With the backlog of asylum cases growing, it can take from 6 months to many years for a final verdict. We should seek opportunities to grant migrant families temporary settlement and work opportunities. These opportunities could 1) help solve temporary labor shortages, 2) allow individuals to earn money and actively contribute to the American economy through productivity and the payment of taxes, and 3) help asylees fully settle or relocate once their case has been heard.

2. Deterrence

Establish satellite migration services offices in common migrant countries.

The US should provide more asylum request services in the countries where migrants originate. If we can begin the process for these individuals while they are in their home country, we may be able to 1) protect them from making the dangerous journey north and 2) adjudicate cases in the individual’s home country, greatly reducing the cost of detention and repatriation services for those individuals who do not win their case.

Expand US embassy outreach programs on proper immigration policy.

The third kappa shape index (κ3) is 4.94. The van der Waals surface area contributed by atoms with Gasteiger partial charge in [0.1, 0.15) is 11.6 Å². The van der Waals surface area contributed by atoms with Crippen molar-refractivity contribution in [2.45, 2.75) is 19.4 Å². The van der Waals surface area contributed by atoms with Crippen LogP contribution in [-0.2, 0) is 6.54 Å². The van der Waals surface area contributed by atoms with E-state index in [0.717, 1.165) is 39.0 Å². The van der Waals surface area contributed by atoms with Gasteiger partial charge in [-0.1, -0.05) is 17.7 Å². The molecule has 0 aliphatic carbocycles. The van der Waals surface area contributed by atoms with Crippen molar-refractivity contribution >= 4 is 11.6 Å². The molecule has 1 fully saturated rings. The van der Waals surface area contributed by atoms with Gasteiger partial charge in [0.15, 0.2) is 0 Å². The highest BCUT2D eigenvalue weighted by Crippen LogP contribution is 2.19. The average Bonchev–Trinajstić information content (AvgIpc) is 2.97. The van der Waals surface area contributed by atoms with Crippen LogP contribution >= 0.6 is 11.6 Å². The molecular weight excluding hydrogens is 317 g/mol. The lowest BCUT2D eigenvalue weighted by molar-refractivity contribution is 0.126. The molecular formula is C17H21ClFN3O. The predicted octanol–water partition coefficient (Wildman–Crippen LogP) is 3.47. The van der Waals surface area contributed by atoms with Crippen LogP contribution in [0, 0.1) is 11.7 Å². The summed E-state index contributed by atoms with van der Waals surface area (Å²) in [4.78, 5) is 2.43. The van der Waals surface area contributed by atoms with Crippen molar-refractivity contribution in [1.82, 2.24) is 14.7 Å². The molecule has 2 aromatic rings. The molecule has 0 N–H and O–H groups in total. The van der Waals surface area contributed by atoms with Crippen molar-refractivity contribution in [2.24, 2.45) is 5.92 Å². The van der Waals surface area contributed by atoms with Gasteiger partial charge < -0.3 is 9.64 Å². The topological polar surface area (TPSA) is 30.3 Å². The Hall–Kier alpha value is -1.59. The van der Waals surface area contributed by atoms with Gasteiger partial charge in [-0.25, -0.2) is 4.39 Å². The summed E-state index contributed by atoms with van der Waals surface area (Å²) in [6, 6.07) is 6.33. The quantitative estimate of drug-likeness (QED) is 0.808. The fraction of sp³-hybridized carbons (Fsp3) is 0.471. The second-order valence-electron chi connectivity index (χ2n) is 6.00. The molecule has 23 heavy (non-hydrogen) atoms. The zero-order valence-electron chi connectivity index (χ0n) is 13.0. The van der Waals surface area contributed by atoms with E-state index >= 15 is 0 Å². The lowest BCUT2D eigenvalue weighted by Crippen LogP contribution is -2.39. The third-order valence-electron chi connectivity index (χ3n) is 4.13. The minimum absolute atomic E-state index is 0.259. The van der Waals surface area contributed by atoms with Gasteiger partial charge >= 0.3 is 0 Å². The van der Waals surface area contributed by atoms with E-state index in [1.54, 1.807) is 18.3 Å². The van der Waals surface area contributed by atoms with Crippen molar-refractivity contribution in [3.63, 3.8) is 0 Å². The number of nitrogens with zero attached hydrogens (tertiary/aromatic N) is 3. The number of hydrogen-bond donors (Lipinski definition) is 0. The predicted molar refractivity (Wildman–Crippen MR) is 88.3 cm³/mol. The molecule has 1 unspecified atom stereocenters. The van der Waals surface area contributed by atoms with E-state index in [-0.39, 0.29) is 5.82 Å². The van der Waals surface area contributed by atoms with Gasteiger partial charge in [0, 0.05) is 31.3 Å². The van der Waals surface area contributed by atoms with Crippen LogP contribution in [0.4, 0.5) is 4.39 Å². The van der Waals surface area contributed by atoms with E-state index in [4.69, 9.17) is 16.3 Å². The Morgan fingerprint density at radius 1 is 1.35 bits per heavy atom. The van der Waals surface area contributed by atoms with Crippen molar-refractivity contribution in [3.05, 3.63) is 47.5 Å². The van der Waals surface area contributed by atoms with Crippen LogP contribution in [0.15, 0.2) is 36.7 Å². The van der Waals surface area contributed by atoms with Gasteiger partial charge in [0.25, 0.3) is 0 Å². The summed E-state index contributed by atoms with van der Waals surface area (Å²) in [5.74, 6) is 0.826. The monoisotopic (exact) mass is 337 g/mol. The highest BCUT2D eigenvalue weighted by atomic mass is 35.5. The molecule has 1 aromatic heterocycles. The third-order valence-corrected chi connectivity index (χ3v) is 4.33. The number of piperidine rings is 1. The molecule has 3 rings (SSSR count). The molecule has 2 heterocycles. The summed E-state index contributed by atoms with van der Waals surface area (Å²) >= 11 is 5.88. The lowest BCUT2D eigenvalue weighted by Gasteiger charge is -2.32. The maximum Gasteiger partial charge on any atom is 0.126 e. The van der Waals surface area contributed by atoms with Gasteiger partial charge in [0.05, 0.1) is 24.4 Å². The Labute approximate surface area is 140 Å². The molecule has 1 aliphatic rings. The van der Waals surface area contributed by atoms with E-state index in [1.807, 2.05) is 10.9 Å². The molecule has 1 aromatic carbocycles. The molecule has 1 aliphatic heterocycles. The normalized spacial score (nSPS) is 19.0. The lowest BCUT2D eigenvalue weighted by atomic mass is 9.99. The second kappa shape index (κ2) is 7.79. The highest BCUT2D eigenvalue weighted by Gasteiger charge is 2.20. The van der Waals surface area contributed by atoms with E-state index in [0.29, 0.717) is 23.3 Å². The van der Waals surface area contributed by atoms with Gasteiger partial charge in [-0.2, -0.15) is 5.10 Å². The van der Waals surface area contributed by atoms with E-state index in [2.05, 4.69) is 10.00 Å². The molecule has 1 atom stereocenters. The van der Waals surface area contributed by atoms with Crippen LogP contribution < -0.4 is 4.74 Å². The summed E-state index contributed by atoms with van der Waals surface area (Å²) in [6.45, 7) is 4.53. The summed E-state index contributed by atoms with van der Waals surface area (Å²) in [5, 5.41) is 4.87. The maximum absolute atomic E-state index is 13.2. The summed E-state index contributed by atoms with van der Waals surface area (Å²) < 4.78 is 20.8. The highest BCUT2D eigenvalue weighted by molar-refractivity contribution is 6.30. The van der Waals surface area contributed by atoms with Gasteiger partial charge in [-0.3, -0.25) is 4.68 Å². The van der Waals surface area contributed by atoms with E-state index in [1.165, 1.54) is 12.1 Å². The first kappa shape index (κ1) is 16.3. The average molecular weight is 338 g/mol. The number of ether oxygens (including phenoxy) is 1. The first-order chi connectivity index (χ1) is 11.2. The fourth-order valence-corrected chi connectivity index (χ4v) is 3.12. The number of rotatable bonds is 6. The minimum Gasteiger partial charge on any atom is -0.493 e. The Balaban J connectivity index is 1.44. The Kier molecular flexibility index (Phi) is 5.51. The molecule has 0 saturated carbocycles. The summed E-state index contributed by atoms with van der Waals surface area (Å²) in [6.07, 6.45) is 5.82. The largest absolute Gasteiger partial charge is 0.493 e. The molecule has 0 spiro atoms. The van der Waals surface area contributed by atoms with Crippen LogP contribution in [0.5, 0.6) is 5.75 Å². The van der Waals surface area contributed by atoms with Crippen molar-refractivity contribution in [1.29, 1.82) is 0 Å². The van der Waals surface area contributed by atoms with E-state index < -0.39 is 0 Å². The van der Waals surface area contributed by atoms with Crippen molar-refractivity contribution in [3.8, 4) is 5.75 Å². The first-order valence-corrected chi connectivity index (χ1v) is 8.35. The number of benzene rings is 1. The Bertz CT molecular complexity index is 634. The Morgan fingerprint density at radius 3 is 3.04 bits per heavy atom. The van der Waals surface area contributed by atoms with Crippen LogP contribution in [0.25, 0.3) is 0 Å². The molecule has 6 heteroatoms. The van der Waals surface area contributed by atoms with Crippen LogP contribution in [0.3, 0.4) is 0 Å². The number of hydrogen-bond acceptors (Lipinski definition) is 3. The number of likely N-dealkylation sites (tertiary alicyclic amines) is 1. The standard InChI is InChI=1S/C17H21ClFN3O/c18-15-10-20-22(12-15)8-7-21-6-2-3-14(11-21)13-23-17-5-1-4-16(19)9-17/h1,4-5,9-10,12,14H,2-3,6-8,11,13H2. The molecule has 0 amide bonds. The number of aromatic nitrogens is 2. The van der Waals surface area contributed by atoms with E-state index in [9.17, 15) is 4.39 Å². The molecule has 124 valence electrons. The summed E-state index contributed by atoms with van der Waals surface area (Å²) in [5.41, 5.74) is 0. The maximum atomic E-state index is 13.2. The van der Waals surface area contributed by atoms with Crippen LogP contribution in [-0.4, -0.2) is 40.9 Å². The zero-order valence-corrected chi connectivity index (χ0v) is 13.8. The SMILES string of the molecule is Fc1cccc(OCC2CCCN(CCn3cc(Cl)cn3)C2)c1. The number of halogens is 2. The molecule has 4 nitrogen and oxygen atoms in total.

Embassies have a role in educating the citizens of the country where they are established. We should encourage our embassies to provide more assistance to those who are seeking US residency and to reinforce the laws of our country.

Reexamine US immigration policy and reconsider sponsorship barriers.

Most importantly, we should reconsider the barriers of entry to becoming a US resident. We have created strict categories of “sponsorship” that make immigration exceedingly difficult. Lowering this barrier may help alleviate the migrant surge that we are seeing today.

3. Border Security

Invest in Technology based approaches to border enforcement.

The US and our border states have wasted millions of dollars on ineffective walls, fences, and other barriers that stretch through vast and remote regions of the US and Mexico border. We should instead invest in advanced technologies to better patrol our border including drones, cameras, and automated detection systems.

Expand Customs Intake Facilities.

Our ports of entry often face a backlog of vehicle and pedestrian traffic crossing the border every day. As a result, cartels have taken advantage by sending more drugs and weapons to the border in hopes that most of this illicit cargo makes it into the US undetected. We should support our customs agents by expanding our ports of entry with additional processing lanes, investing in cargo detection and compliance technology, and increasing the number of inspectors to deter this activity.

Continue Bilateral Cooperation with Mexico on Drugs and Human Trafficking.

The biggest threat at the border is not the migrant population pleading for asylum, it’s the cartel activities that continue to smuggle drugs, weapons, and victims of human trafficking across the border. We should work closely with our Mexican counterparts to develop innovative strategies to capture cartel leaders and end smuggling operations.